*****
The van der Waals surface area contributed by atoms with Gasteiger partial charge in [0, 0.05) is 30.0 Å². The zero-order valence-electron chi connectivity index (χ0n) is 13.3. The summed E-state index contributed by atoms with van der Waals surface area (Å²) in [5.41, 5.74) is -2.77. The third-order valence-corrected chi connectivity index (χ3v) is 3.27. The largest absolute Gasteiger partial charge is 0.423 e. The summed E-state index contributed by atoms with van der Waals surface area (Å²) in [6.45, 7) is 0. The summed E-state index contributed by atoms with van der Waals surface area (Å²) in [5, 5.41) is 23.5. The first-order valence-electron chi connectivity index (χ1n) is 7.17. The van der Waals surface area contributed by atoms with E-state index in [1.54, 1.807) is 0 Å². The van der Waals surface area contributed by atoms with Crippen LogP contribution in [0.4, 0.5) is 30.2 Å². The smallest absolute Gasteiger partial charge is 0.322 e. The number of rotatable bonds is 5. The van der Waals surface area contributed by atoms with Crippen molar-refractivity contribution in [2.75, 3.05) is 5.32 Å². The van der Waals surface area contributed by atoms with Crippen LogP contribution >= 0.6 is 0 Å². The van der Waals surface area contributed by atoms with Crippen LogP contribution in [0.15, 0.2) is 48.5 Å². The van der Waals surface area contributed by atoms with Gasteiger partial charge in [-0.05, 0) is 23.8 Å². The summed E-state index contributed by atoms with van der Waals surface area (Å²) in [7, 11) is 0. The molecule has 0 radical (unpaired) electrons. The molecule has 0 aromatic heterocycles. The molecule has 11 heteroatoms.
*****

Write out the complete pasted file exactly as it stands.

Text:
The van der Waals surface area contributed by atoms with Gasteiger partial charge in [0, 0.05) is 30.0 Å². The zero-order valence-electron chi connectivity index (χ0n) is 13.3. The summed E-state index contributed by atoms with van der Waals surface area (Å²) in [5.41, 5.74) is -2.77. The third-order valence-corrected chi connectivity index (χ3v) is 3.27. The largest absolute Gasteiger partial charge is 0.423 e. The summed E-state index contributed by atoms with van der Waals surface area (Å²) in [6.45, 7) is 0. The summed E-state index contributed by atoms with van der Waals surface area (Å²) in [5, 5.41) is 23.5. The first-order valence-electron chi connectivity index (χ1n) is 7.17. The van der Waals surface area contributed by atoms with E-state index in [1.54, 1.807) is 0 Å². The van der Waals surface area contributed by atoms with Crippen LogP contribution in [0.4, 0.5) is 30.2 Å². The smallest absolute Gasteiger partial charge is 0.322 e. The number of rotatable bonds is 5. The van der Waals surface area contributed by atoms with Crippen molar-refractivity contribution in [2.75, 3.05) is 5.32 Å². The van der Waals surface area contributed by atoms with Crippen LogP contribution >= 0.6 is 0 Å². The van der Waals surface area contributed by atoms with Crippen LogP contribution in [0.15, 0.2) is 48.5 Å². The van der Waals surface area contributed by atoms with Gasteiger partial charge in [-0.05, 0) is 23.8 Å². The summed E-state index contributed by atoms with van der Waals surface area (Å²) in [7, 11) is 0. The molecule has 0 radical (unpaired) electrons. The molecule has 0 aromatic heterocycles. The molecule has 11 heteroatoms.